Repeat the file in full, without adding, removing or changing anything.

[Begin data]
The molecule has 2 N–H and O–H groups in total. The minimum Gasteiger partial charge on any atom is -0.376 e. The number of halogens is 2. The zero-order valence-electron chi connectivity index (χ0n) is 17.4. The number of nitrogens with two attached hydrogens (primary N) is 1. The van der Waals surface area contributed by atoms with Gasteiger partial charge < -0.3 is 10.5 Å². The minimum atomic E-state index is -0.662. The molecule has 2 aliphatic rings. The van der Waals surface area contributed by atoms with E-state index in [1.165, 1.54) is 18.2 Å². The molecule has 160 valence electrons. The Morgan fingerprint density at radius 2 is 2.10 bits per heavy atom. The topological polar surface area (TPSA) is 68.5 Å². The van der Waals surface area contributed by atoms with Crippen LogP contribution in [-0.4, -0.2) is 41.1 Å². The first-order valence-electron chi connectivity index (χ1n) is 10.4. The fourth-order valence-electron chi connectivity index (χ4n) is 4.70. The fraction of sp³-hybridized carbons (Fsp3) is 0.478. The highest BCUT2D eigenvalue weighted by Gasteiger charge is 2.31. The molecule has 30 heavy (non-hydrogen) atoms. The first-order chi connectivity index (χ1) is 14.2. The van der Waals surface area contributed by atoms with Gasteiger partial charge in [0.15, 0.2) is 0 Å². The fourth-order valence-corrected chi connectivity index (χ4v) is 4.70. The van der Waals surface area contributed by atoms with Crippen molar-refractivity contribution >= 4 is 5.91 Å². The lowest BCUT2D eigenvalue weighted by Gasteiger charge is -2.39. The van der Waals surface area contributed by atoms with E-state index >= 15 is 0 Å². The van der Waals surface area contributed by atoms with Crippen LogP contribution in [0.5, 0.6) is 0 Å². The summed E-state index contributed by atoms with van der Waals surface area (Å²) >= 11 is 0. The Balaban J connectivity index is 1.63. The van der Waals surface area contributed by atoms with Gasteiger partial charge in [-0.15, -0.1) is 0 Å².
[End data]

The molecule has 2 N–H and O–H groups in total. The minimum Gasteiger partial charge on any atom is -0.376 e. The number of halogens is 2. The zero-order valence-electron chi connectivity index (χ0n) is 17.4. The number of nitrogens with two attached hydrogens (primary N) is 1. The van der Waals surface area contributed by atoms with Gasteiger partial charge < -0.3 is 10.5 Å². The minimum atomic E-state index is -0.662. The molecule has 2 aliphatic rings. The van der Waals surface area contributed by atoms with E-state index in [1.165, 1.54) is 18.2 Å². The molecule has 160 valence electrons. The Morgan fingerprint density at radius 2 is 2.10 bits per heavy atom. The topological polar surface area (TPSA) is 68.5 Å². The van der Waals surface area contributed by atoms with Crippen LogP contribution in [-0.4, -0.2) is 41.1 Å². The first-order valence-electron chi connectivity index (χ1n) is 10.4. The fourth-order valence-electron chi connectivity index (χ4n) is 4.70. The fraction of sp³-hybridized carbons (Fsp3) is 0.478. The highest BCUT2D eigenvalue weighted by Gasteiger charge is 2.31. The molecule has 30 heavy (non-hydrogen) atoms. The first-order chi connectivity index (χ1) is 14.2. The van der Waals surface area contributed by atoms with Gasteiger partial charge in [0.15, 0.2) is 0 Å². The fourth-order valence-corrected chi connectivity index (χ4v) is 4.70. The van der Waals surface area contributed by atoms with Crippen molar-refractivity contribution >= 4 is 5.91 Å². The lowest BCUT2D eigenvalue weighted by Gasteiger charge is -2.39. The van der Waals surface area contributed by atoms with E-state index >= 15 is 0 Å². The van der Waals surface area contributed by atoms with Crippen LogP contribution in [0.5, 0.6) is 0 Å². The summed E-state index contributed by atoms with van der Waals surface area (Å²) >= 11 is 0. The Balaban J connectivity index is 1.63. The van der Waals surface area contributed by atoms with Gasteiger partial charge in [-0.15, -0.1) is 0 Å².